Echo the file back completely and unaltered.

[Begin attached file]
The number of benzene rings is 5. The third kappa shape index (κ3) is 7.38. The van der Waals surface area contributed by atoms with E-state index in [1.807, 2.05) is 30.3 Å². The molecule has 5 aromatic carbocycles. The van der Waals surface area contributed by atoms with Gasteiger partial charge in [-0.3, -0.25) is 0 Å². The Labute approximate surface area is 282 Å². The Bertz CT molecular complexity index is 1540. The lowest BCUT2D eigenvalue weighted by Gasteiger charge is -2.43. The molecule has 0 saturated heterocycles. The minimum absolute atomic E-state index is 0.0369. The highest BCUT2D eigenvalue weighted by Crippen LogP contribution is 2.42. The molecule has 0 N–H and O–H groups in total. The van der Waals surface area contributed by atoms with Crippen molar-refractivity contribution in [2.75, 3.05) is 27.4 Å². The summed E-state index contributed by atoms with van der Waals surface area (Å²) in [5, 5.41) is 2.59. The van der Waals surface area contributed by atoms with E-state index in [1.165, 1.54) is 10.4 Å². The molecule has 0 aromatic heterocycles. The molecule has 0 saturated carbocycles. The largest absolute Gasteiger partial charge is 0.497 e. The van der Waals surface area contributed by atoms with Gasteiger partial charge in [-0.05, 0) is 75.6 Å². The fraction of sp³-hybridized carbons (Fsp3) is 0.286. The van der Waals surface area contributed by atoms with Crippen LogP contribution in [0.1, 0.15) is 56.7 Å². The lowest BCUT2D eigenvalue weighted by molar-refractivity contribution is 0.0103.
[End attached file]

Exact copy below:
The number of benzene rings is 5. The third kappa shape index (κ3) is 7.38. The van der Waals surface area contributed by atoms with E-state index in [1.807, 2.05) is 30.3 Å². The molecule has 5 aromatic carbocycles. The van der Waals surface area contributed by atoms with Gasteiger partial charge in [-0.3, -0.25) is 0 Å². The Labute approximate surface area is 282 Å². The Bertz CT molecular complexity index is 1540. The lowest BCUT2D eigenvalue weighted by Gasteiger charge is -2.43. The molecule has 0 saturated heterocycles. The minimum absolute atomic E-state index is 0.0369. The highest BCUT2D eigenvalue weighted by Crippen LogP contribution is 2.42. The molecule has 0 N–H and O–H groups in total. The van der Waals surface area contributed by atoms with Crippen molar-refractivity contribution in [2.75, 3.05) is 27.4 Å². The summed E-state index contributed by atoms with van der Waals surface area (Å²) in [5, 5.41) is 2.59. The van der Waals surface area contributed by atoms with E-state index in [1.165, 1.54) is 10.4 Å². The molecule has 0 aromatic heterocycles. The molecule has 0 saturated carbocycles. The largest absolute Gasteiger partial charge is 0.497 e. The van der Waals surface area contributed by atoms with Gasteiger partial charge in [-0.05, 0) is 75.6 Å². The fraction of sp³-hybridized carbons (Fsp3) is 0.286. The van der Waals surface area contributed by atoms with Crippen LogP contribution in [0.1, 0.15) is 56.7 Å². The lowest BCUT2D eigenvalue weighted by molar-refractivity contribution is 0.0103.